The Supreme Court of Western Australia has confirmed a
corporate guarantor cannot rely on a breach of the Code of Banking
Practice and that more than adoption of the Code by the financier
is required to incorporate it as a contractual term.
Success Assets Pty Ltd (Success) borrowed money
from Statewest Credit Society Ltd (Statewest) to
assist with purchase of land, on security of mortgage over that
land. Other related companies guaranteed the loan and provided
unlimited guarantees in favour of Statewest
(Guarantors). The debt was later transferred to
Bank of Queensland Ltd (BOQ). The guarantees
continued to operate.
BOQ made further advances to Success and Success defaulted on
the repayment of those loans. Receivers were appointed over the
mortgaged property and it was sold. BOQ made demand on the
Guarantors for the shortfall.
In response to the demands, the Guarantors commenced
proceedings, seeking a declaration that BOQ was not entitled to
claim the shortfall from them, on a number of grounds,
the Code of Banking Practice 2004 (Code)
applied and it had been breached; and
BOQ had breached duties owed to the Guarantors in relation to
the appointment of the Receiver and the sale of the mortgaged
properties at less than market value.
The Guarantors argued the Code applied and that had been
breached because the guarantees were for a limited amount and had
not been endorsed to indicate that the Code applied. To determine
these arguments the Court first considered if the Code applied at
all. The Court held s 28 of the Code is quite plain in its language
and applied to a guarantee where the guarantor is an individual at
the time the guarantee is provided.
The Court confirmed that the Code makes no provision in respect
of corporate guarantors and so could not operate in respect of the
claims made by BOQ against the Guarantors for the shortfall.
The Court then considered if the Code had been incorporated into
the guarantee at all. The Court found that the mere fact that BOQ
had adopted the Code was not enough to cause the Code to be
incorporated into the guarantee or the Success loan agreement as a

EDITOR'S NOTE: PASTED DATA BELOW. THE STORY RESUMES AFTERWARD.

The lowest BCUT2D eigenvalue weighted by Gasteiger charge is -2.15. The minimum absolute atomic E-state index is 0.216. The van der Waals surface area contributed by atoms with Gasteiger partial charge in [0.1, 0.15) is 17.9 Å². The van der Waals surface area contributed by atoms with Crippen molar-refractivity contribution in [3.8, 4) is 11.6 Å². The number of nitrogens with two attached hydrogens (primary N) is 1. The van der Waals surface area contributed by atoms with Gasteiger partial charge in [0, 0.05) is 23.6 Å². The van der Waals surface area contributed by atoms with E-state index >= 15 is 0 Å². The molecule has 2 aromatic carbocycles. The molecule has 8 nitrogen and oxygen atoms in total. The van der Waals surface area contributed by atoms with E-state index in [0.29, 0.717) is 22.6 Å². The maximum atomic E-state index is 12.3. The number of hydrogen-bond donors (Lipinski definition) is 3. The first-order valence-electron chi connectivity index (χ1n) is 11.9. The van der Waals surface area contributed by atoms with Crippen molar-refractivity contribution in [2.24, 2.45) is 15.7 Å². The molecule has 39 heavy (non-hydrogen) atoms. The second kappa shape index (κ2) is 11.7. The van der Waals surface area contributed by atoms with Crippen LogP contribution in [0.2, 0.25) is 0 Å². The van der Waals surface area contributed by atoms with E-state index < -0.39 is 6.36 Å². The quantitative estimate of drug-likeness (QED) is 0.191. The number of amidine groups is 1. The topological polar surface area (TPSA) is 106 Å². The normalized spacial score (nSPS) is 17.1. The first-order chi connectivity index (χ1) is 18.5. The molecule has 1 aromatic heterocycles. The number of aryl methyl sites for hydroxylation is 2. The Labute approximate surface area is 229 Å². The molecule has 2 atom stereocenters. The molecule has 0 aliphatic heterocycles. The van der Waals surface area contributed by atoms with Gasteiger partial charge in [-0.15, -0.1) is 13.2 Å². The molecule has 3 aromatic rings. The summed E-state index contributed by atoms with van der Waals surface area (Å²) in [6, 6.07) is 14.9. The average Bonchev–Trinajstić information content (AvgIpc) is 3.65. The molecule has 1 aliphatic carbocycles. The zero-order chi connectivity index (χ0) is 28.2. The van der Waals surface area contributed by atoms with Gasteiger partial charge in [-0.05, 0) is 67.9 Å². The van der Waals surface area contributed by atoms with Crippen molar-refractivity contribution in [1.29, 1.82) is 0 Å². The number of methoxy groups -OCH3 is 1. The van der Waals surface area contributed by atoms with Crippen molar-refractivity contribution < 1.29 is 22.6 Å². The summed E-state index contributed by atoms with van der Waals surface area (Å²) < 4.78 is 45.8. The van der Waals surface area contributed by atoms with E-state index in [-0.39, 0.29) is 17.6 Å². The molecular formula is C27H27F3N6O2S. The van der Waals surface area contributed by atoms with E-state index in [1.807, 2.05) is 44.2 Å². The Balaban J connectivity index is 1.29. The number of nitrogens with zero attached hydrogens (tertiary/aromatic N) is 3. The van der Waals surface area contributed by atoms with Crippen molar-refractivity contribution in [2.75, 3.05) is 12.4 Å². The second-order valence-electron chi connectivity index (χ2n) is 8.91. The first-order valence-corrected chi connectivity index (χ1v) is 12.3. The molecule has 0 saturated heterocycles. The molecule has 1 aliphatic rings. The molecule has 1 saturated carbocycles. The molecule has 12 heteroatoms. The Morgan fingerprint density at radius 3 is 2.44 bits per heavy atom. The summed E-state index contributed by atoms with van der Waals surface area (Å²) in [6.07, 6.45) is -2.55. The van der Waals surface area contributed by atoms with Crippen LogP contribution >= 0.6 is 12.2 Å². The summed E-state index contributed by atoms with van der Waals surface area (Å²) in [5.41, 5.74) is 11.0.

The Guarantors also made a number of complaints about the
appointment of the receiver and conduct of the receivers generally
in enforcing the securities. They said this conduct should deny BOQ
the right to rely on the guarantees.
In dismissing these complaints, the Court looked to the
provision in the guarantee which required that 'all
payments' under the guarantee be made free from any set off or
The Court confirmed that it is well recognised that clauses in
guarantees requiring that payments be free from any set off or
counterclaim are enforceable irrespective of whether the claim
arises under statute, common law or equity. It was observed that
these clauses are to be generally construed as meaning what they
say and as precluding reliance on any claim which does not impeach
the guarantee itself. The purpose of such a clause is to prevent
the commercial purpose of a guarantee being defeated by a plea of a
set off or counterclaim by the guarantor as a defence to an action
to enforce the guarantee.
Here the claimed breaches of duty concerned the enforcement of
the securities held by BOQ and did not deny the existence of
liability under the guarantee. Even if made out, the pleas would
not have impeached the guarantees themselves and did not provide a
basis for denying BOQ's claim against the Guarantors.
This case explores a number of issues regarding the application
of the Code and guarantees generally. While Code defences are
becoming the norm in litigation against guarantors, it is a timely
reminder that a claim for a breach of the Code cannot be made by a
corporation and that the Code will not be incorporated into
guarantees or loan agreements simply because the financier has
adopted the Code.
The content of this article is intended to provide a general
guide to the subject matter. Specialist advice should be sought
about your specific circumstances.
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